However, there is no limit to the good that can be done to an individual by convincing him of his potential for accomplishment.

I think it is a part of the conservative mantra for the conversion of people into cattle when they council the put-down of a persons self esteem.

UtahBlueDevil
Durham, NC

Ok... I am a highly competitive person, and love to push kids to compete too... but that said, self worth / self esteem doesn't need to be derived by performing better than others, winning, or being the best. I think we put way too much emphasis in being "competitive". A person who earns average wages, provides for an average house, and has an average family should be ever as much proud of what they have as someone who made it to the most elite schools, live in the nicest neighborhoods, make the top wages, etc.

I think what is more dysfunctional is this perpetual comparisons we do to each other. I was an average student... probably was in the 70 percentile of my graduating class... and yet now I am in that dubious top 5% earners in the nation. People do things differently. Comparisons try to pretend there is this mythical baseline person we are supposed to be measured against. Our education system doesn't accommodate that kids are different, they learn different, they are motivated by different things. Any kid should be every bit proud of what they can do, because it could be "their" best.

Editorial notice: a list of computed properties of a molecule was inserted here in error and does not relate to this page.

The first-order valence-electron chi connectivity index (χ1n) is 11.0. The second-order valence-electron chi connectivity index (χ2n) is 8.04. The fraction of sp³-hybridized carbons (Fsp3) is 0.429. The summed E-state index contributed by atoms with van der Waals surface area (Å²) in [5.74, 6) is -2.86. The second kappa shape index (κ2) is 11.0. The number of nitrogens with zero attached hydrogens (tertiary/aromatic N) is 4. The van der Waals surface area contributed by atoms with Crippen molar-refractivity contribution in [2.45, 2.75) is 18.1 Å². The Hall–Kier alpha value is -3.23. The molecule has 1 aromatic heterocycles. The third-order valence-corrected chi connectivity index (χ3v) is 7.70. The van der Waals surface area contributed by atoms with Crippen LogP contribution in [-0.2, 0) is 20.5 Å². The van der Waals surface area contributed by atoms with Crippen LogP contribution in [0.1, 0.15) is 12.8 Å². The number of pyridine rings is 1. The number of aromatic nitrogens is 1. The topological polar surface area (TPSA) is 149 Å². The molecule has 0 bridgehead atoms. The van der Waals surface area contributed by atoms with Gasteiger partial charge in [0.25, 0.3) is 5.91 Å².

ulvegaard
Medical Lake, Washington

Offering praise more frequently than criticism is not entirely bad. As I see it, problems come in where discipline as been completely avoided.

Again, from what I have seen, society has gone to great lengths to extend praise and to reward mediocrity while refusing to instill morals, responsibility and ethics. This is much like building the world's fastest car and feeling that it would only undermine it's capacity if brakes were to be installed. People need praise, but they also need to know where the boundaries are.